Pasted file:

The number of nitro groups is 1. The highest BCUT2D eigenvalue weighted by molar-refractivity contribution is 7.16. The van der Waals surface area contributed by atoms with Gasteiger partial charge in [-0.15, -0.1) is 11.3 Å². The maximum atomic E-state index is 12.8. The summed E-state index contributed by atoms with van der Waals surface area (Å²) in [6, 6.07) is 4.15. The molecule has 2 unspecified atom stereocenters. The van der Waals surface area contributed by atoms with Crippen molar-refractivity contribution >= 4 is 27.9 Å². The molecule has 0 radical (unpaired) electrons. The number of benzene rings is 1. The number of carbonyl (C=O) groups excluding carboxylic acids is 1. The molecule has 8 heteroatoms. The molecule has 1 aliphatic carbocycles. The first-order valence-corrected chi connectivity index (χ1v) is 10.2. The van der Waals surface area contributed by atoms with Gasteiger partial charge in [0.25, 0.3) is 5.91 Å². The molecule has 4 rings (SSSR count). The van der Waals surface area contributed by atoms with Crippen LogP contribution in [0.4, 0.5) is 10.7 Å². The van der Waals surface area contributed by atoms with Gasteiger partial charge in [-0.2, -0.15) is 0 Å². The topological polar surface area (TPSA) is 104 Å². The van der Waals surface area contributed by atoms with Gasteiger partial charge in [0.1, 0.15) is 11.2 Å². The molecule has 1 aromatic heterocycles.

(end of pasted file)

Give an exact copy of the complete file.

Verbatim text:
The number of nitro groups is 1. The highest BCUT2D eigenvalue weighted by molar-refractivity contribution is 7.16. The van der Waals surface area contributed by atoms with Gasteiger partial charge in [-0.15, -0.1) is 11.3 Å². The maximum atomic E-state index is 12.8. The summed E-state index contributed by atoms with van der Waals surface area (Å²) in [6, 6.07) is 4.15. The molecule has 2 unspecified atom stereocenters. The van der Waals surface area contributed by atoms with Crippen molar-refractivity contribution >= 4 is 27.9 Å². The molecule has 0 radical (unpaired) electrons. The number of benzene rings is 1. The number of carbonyl (C=O) groups excluding carboxylic acids is 1. The molecule has 8 heteroatoms. The molecule has 1 aliphatic carbocycles. The first-order valence-corrected chi connectivity index (χ1v) is 10.2. The van der Waals surface area contributed by atoms with Gasteiger partial charge in [0.25, 0.3) is 5.91 Å². The molecule has 4 rings (SSSR count). The van der Waals surface area contributed by atoms with Crippen LogP contribution in [0.4, 0.5) is 10.7 Å². The van der Waals surface area contributed by atoms with Gasteiger partial charge in [-0.2, -0.15) is 0 Å². The topological polar surface area (TPSA) is 104 Å². The van der Waals surface area contributed by atoms with Gasteiger partial charge in [0.1, 0.15) is 11.2 Å². The molecule has 1 aromatic heterocycles.